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bio website endlesstweet.blogspot.hk
location Hong Kong
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visits member for 1 year, 2 months
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I'm Chinese. I am learning English, so I am maintaining a blog written in English. Welcome to my blog and leave your comments! Thanks :p


1d
comment There's this joke from a Chinese friend of mine on Facebook
A terrible riddle. The answer would be "chocolate". Because in Chinese it is transliterated as "巧克力", which can be interpreted as "skillfully beat the brute force" one character by one character in Chinese -- that's the moral of 以柔制刚.
2d
comment How to say a “strong flavor”
At my first glance, 很重/很大/很浓的味道 implies smelly if without any context. For flavor, "很重的 口味" is more specific.
2d
comment How do you say the noun form of “Campaign”
Yes, we do say 奥巴马的竞选活动.
2d
comment How to say “in my opinion” in chinese?
Agree with congusbongus, it sounds perfect to native Chinese speakers.
2d
comment Usage of 去 and 來 : is “context switching” allowed?
I am a native Chinese speaker too. "Switching context" in your case only sounds slightly weird, however, acceptable in spoken language to me. I think it's the same to English, when you want to say "go", just translate it to "去"; and "come", "來".
Jul
16
comment 日 and 月: Transition from pictographs to hanzi
I understand. J02111 on that webpage is one example. Though most of them had two "antennae" above, considering the characters were carved on bones, it was easy to miss such a detail, so I included 口 besides the much better evidence 丁. BTW I didn't down vote your answer :)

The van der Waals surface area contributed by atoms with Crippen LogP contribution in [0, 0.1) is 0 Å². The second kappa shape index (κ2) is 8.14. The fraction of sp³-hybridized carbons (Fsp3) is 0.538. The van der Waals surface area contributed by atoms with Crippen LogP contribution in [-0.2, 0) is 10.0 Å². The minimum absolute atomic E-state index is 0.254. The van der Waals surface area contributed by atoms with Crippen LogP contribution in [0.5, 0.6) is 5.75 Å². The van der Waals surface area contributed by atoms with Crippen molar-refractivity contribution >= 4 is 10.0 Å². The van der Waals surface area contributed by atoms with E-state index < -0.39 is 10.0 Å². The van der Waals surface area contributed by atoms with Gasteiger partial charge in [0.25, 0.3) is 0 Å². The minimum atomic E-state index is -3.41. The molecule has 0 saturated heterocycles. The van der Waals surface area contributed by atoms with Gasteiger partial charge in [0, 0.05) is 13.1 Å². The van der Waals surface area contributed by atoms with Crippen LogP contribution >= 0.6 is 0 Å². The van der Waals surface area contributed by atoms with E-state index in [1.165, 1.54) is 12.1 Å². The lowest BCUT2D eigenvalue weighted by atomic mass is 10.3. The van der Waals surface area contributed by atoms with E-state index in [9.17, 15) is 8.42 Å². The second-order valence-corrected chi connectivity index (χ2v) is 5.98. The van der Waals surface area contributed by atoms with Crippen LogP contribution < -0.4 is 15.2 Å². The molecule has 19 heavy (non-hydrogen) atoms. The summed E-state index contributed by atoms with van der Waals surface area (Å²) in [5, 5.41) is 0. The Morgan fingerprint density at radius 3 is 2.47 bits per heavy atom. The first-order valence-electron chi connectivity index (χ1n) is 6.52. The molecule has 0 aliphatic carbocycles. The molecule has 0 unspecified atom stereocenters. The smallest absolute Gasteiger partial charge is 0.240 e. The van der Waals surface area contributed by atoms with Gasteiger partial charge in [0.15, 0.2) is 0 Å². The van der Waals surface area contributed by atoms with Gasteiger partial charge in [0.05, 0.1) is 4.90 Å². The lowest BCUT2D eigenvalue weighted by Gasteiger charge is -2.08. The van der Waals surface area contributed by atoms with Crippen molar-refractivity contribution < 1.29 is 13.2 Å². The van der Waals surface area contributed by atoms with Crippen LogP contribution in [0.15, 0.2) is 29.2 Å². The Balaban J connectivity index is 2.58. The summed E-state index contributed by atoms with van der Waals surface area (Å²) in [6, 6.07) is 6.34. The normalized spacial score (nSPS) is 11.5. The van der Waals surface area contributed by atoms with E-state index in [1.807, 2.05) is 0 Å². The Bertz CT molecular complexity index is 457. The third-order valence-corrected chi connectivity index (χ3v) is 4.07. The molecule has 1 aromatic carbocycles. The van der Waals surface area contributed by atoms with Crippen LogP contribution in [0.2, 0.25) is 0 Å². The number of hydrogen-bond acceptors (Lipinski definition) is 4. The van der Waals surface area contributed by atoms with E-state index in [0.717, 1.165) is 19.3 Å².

Jul
16
comment 日 and 月: Transition from pictographs to hanzi
In fact, there're concrete and convincing (and authoritative, to some extent) answers to OP's questions in 甲骨文字典. Let's focus on oracle scripts: 1. the symbol inside the sun is used to distinguish it from other "square or circle"-shaped characters (like 口 and 丁). 2. the stroke inside the moon is to distinguish 月 and 夕. The one with that stroke gradually evolved to two bars (one edge of the moon character plus that stroke).
Jul
15
comment How do game and program developers solve the pinyin input problem in their programs
You're asking the mechanism of IMEs in an OS. This question may be more suitable to be asked in stackoverflow.com.
Jul
15
comment How to come from 二百五 to 二百九?
+1. Quite comprehensive.
Jul
15
comment What is the difference between 时候 and 时间?
"ni3 chi1 shen2me shi2jian1" (你吃什么时间) is unintelligible. Use "你什么 时候/时间 去吃饭", both 时候 and 时间 are OK here. 时间 would sound more accurate for asking the exact time, to some extent -- like "what time will you eat" in English.
Jul
15
comment Number of unique characters in the X most common words?
It seems what you need is 字频表. This is one example, you can find 3591 characters have already covered 99% of words in that corpus. And for this example (traditional characters), 3047 characters for 99% coverage.
Jul
15
comment Proper letter writing etiquette